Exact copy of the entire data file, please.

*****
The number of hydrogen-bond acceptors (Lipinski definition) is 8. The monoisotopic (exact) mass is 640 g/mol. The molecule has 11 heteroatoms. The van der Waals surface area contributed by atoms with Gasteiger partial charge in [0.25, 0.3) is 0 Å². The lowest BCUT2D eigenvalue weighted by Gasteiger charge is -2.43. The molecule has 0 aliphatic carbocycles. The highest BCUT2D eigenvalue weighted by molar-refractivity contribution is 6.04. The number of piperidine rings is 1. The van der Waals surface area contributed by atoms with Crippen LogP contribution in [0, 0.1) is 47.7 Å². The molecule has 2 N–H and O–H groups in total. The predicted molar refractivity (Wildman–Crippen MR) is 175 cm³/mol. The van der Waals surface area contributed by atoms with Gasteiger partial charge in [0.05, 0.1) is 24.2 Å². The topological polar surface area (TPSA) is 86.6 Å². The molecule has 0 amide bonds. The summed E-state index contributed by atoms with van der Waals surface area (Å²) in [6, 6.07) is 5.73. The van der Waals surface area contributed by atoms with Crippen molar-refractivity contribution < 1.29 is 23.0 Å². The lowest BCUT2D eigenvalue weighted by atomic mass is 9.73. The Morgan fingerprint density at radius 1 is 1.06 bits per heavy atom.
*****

The number of hydrogen-bond acceptors (Lipinski definition) is 8. The monoisotopic (exact) mass is 640 g/mol. The molecule has 11 heteroatoms. The van der Waals surface area contributed by atoms with Gasteiger partial charge in [0.25, 0.3) is 0 Å². The lowest BCUT2D eigenvalue weighted by Gasteiger charge is -2.43. The molecule has 0 aliphatic carbocycles. The highest BCUT2D eigenvalue weighted by molar-refractivity contribution is 6.04. The number of piperidine rings is 1. The van der Waals surface area contributed by atoms with Crippen LogP contribution in [0, 0.1) is 47.7 Å². The molecule has 2 N–H and O–H groups in total. The predicted molar refractivity (Wildman–Crippen MR) is 175 cm³/mol. The van der Waals surface area contributed by atoms with Gasteiger partial charge in [0.05, 0.1) is 24.2 Å². The topological polar surface area (TPSA) is 86.6 Å². The molecule has 0 amide bonds. The summed E-state index contributed by atoms with van der Waals surface area (Å²) in [6, 6.07) is 5.73. The van der Waals surface area contributed by atoms with Crippen molar-refractivity contribution < 1.29 is 23.0 Å². The lowest BCUT2D eigenvalue weighted by atomic mass is 9.73. The Morgan fingerprint density at radius 1 is 1.06 bits per heavy atom.